About 2 years ago my girlfriend was involved in a car accident while delivering mail. She was in her boss's car and the other driver ran into her because he was speeding. It happened on an impassible road that many people have said is a no-fault road.
It wasn't even a bad accident. The other driver got a little scratch on his car and the car my girlfriend was in got a dent. There were black marks on the road left by his car because of him speeding and no one was hurt, although he now claims he is. He tried suing my girlfriend's boss but got nothing. Now he is suing my girlfriend.
The problem is the cop who showed up was a local sheriff deputy from Magoffin County where the accident took place. The cop ruled it her fault because he knew the other driver. The cop didn't take pictures or talk to my girlfriend at all, he didn't even get out of his car.
My girlfriend and I live in another county but she delivers mail in both counties. Does the other driver have any grounds for his lawsuit? Is there any other evidence we can present which can counter the police officer's ruling? Thanks.
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ANSWER for "Police Officer Makes Bad Ruling in Collision...":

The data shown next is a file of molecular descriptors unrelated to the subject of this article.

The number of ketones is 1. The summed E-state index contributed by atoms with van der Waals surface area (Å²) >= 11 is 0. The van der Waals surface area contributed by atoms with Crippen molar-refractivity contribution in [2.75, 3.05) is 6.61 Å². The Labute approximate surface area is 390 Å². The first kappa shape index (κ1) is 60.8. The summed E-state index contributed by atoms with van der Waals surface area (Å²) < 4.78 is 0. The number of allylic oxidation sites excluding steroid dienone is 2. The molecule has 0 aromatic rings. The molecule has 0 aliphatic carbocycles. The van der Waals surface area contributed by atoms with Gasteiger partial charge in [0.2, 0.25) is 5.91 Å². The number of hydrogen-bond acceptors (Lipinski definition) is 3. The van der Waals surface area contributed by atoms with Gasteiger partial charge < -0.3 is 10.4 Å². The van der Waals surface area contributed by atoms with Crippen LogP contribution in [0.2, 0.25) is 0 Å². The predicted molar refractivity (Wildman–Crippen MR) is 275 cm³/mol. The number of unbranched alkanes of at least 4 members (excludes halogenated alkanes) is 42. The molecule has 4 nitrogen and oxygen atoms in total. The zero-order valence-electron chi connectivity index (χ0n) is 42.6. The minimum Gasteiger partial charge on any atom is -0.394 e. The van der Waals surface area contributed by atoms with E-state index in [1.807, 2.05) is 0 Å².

Jerad (Hi Hat, KY)
Your girlfriend's boss may have nothing to worry about. The Statute of Limitations, or "filing period" for a personal injury or property damage claim in the State of Kentucky is one (1) year.
If the other driver is just now filing suit, all the "boss" will have to do is file a Motion for Summary Judgment. In that motion the boss would ask the court to dismiss the case because the driver-plaintiff failed to file his suit within one year of the collision.
If the lawsuit was filed within one year of the collision you will need enough supporting testimony to convince a judge or jury the other driver's action was the "direct and proximate cause" of the collision. It's also possible a judge or jury may find the boss partially, or "comparatively" liable for the collision. If so, the boss will only have to pay that portion of the damages the court rules he is responsible for.
To convince a judge or jury the boss will need witnesses. If they aren't available the boss will need to hire an accident reconstruction expert to testify the collision was proximately caused by the plaintiff and not the boss. Otherwise it will be the plaintiff's word against the boss's.
The next problem the boss may face is the testimony of the police officer. You say he found the boss to be at fault. If the officer put that information in the police report it will be very strong evidence against the boss. If that occurs the boss will need some sort of proof of the officer's bias. Saying the officer decided in favor of the plaintiff because he knew him is one thing - proving it is another.
Hopefully the Statute of Limitations issue will decide the matter and the boss will rest easy.
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